Anger - Broken Glass

Monday, January 31, 2011

Some children may experience anger as ‘broken glass’ – shattered and broken, perhaps a visual representation of anger related to a grief situation or a disappointment. 

Anger - Fireworks

Some children may experience anger that can be depicted as fireworks.
A few small outbursts and then a ‘big bang’ or as ongoing small outbursts constantly.

Anger - The Volcano

Some children experience anger that builds up and then erupts, like a volcano. 

Children may experience this type of anger if they build up anger about one specific issue over time or perhaps build up several smaller issues over time that eventually are expressed in ONE big 'explosive' tantrum. 

Anger - The Secondary Emotion

Tuesday, January 25, 2011

Anger is an emotion that children experience to varying degrees and very differently. I use the term secondary emotion in this case only because I will be discussing anger as an emotion that has been triggered by another feeling or circumstance. That means that to understand or solve an anger issue it is necessary to work with children to understand what is happening before they become or ‘feel’ angry. This is a slow process and requires children to be on an age where they can be ‘self aware’. Some feelings before anger may include feeling afraid, disrespected, offended, pressured, humiliated, embarrassed or trapped. See our follow up posts and upcoming resources for some examples of how children may experience anger. Ie. Volcano, Fireworks or Broken Glass.
Getting a child to identify what anger looks or perhaps feels like for them is a step in identifying cause and finding solutions that work (more on that in upcoming resources).

My personal experience is that both my children respond differently when they are angry. This is because of their personality differences. Children may respond actively to anger, that is some children attack the target or someone or something else verbally or physically when they feel angry. Some children may respond more passively, sulking, feeling hostility or building up tension.

My 9yo - a social, active, outgoing child has always when getting angry said “I can’t control myself, my brain made me do it” at times I have heard from other children with similar personalities say “ I’m afraid, I can’t control it” or “I feel out of control”.

My 8yo - a more black and white child, who is cautious and diligent and when angry ‘sulks’ or retreats or becomes quiet or cries, drew this picture last year (out of his own he’d been working on it for a while at bed time).

He showed me this feeling chart and I found it interesting and asked him what does angry 'look' like and he clenched his jaw and let out a throaty clenched jaw grumble ”grrr”. Amazing, all that tension and no outburst, no tantrum or shouting – just a closed clenched jaw and a groan. Still anger but who would know? and often not something I would have to ‘treat’ or ‘process’? Compare this reaction to the child who throws items of furniture or hits and kicks or screams loudly. It has made me more aware that perhaps this ‘unprocessed’ anger could be contributing to his nightmares or night terrors?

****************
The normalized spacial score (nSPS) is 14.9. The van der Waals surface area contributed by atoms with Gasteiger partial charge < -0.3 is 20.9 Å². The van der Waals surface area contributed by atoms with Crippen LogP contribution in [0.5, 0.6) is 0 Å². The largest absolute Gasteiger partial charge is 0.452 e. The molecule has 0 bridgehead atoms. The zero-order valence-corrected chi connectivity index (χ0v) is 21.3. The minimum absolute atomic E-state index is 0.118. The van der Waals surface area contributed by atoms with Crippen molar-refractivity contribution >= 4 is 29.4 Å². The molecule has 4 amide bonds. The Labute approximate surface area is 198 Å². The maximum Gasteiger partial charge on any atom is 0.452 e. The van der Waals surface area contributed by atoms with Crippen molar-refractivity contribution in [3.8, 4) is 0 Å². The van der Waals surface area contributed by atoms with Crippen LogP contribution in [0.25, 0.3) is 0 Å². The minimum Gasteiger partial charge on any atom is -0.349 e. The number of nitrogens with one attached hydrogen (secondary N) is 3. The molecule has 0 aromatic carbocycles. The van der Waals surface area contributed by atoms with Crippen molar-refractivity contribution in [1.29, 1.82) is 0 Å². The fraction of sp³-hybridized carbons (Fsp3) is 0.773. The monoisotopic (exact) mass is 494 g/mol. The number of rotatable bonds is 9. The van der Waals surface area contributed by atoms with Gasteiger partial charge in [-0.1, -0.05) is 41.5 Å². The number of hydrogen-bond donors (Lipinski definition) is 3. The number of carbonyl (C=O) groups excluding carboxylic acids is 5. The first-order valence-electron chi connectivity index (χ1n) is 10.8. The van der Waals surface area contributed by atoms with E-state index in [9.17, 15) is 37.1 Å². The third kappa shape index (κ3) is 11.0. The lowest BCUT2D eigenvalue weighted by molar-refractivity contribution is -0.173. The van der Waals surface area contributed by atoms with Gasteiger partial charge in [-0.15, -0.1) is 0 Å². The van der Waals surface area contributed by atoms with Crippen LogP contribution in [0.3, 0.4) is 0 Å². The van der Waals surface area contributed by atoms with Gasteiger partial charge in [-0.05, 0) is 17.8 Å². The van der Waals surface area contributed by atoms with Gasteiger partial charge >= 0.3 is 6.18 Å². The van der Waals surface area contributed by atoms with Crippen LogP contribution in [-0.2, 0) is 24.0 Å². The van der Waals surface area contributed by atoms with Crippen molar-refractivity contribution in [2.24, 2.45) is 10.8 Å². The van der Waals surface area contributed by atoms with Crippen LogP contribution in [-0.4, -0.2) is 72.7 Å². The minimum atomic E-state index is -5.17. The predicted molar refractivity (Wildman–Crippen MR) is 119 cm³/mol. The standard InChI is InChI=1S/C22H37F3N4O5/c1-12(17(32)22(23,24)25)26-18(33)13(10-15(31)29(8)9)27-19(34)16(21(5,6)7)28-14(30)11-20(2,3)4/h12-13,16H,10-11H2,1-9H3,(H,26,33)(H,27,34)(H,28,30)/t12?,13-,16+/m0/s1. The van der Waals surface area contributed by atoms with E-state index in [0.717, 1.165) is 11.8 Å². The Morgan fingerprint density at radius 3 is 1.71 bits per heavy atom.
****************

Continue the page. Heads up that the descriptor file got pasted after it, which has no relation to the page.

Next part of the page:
So how does anger l'ook' for you or your child? Do you notice when your ‘calmer’ child is angry? What does your child do when they get angry?

Opportunity + Possibility

Wednesday, January 12, 2011

Every year I come up with a theme for the year – a motto – that statement that will sum up my intentions, my hopes and thinking for the year.

Sitting at my desk these two words came to mind and they are my motto for this year – Opportunity + Possibility. I thought about these words and thought they really encapsulate all that a Parent with Potential is. It is someone who believes in possibility or something being possible. I looked into the meaning of opportunity, thinking it was something that comes by chance, which it is but also a little more. According to the Collins English Dictionary (2003) “opportunity” can also mean a favourable, appropriate, or advantageous combination of circumstances.
So that is my statement for this year to look out for Opportunity and believe in Possibility to fully live in my potential this year.

Parent with Potential is for every parent. Parents who want to work from home, parents returning to a workplace, Whether your parenting journey is difficult or easy. May this year be a year where opportunity and possibility come together to make you a Parent with Potential!

Do you have a motto this year? Do you have something you believe is possible? What opportunity would you like to see?

The Children's Counsellor © 2012 | Designed by Bubble Shooter, in collaboration with Reseller Hosting , Forum Jual Beli and Business Solutions